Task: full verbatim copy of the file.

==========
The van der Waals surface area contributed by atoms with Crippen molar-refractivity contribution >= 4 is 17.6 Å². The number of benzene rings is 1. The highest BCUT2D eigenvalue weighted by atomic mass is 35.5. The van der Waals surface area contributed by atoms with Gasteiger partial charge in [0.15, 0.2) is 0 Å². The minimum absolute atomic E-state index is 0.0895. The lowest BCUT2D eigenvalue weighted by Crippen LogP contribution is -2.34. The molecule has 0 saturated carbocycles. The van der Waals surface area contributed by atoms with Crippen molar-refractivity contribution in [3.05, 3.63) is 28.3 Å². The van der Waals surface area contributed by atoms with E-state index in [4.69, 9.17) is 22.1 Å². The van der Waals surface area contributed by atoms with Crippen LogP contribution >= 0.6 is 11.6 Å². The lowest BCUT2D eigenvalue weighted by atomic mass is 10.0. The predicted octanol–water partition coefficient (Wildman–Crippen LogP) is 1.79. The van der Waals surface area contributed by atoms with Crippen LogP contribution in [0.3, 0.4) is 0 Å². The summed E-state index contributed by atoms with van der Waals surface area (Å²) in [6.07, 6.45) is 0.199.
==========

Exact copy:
The van der Waals surface area contributed by atoms with Crippen molar-refractivity contribution >= 4 is 17.6 Å². The number of benzene rings is 1. The highest BCUT2D eigenvalue weighted by atomic mass is 35.5. The van der Waals surface area contributed by atoms with Gasteiger partial charge in [0.15, 0.2) is 0 Å². The minimum absolute atomic E-state index is 0.0895. The lowest BCUT2D eigenvalue weighted by Crippen LogP contribution is -2.34. The molecule has 0 saturated carbocycles. The van der Waals surface area contributed by atoms with Crippen molar-refractivity contribution in [3.05, 3.63) is 28.3 Å². The van der Waals surface area contributed by atoms with E-state index in [4.69, 9.17) is 22.1 Å². The van der Waals surface area contributed by atoms with Crippen LogP contribution >= 0.6 is 11.6 Å². The lowest BCUT2D eigenvalue weighted by atomic mass is 10.0. The predicted octanol–water partition coefficient (Wildman–Crippen LogP) is 1.79. The van der Waals surface area contributed by atoms with Crippen LogP contribution in [0.3, 0.4) is 0 Å². The summed E-state index contributed by atoms with van der Waals surface area (Å²) in [6.07, 6.45) is 0.199.